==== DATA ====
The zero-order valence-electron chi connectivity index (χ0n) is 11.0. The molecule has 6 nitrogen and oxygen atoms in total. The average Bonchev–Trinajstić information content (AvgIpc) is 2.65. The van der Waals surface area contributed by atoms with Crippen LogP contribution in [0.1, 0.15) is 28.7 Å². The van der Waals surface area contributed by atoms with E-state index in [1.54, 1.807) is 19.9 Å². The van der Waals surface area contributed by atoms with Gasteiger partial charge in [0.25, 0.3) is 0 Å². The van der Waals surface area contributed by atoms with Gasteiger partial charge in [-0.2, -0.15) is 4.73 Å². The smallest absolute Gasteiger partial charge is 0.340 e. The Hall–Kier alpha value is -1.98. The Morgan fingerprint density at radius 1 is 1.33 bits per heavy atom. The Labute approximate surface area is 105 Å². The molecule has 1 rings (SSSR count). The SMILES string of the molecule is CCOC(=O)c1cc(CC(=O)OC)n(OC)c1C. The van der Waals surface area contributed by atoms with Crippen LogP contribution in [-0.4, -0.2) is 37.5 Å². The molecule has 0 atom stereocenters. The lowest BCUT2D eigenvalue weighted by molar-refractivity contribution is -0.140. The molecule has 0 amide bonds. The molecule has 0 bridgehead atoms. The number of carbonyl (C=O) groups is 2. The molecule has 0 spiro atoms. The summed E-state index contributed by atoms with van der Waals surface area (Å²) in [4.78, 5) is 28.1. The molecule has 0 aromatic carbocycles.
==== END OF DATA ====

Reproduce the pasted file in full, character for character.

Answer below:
The zero-order valence-electron chi connectivity index (χ0n) is 11.0. The molecule has 6 nitrogen and oxygen atoms in total. The average Bonchev–Trinajstić information content (AvgIpc) is 2.65. The van der Waals surface area contributed by atoms with Crippen LogP contribution in [0.1, 0.15) is 28.7 Å². The van der Waals surface area contributed by atoms with E-state index in [1.54, 1.807) is 19.9 Å². The van der Waals surface area contributed by atoms with Gasteiger partial charge in [0.25, 0.3) is 0 Å². The van der Waals surface area contributed by atoms with Gasteiger partial charge in [-0.2, -0.15) is 4.73 Å². The smallest absolute Gasteiger partial charge is 0.340 e. The Hall–Kier alpha value is -1.98. The Morgan fingerprint density at radius 1 is 1.33 bits per heavy atom. The Labute approximate surface area is 105 Å². The molecule has 1 rings (SSSR count). The SMILES string of the molecule is CCOC(=O)c1cc(CC(=O)OC)n(OC)c1C. The van der Waals surface area contributed by atoms with Crippen LogP contribution in [-0.4, -0.2) is 37.5 Å². The molecule has 0 atom stereocenters. The lowest BCUT2D eigenvalue weighted by molar-refractivity contribution is -0.140. The molecule has 0 amide bonds. The molecule has 0 bridgehead atoms. The number of carbonyl (C=O) groups is 2. The molecule has 0 spiro atoms. The summed E-state index contributed by atoms with van der Waals surface area (Å²) in [4.78, 5) is 28.1. The molecule has 0 aromatic carbocycles.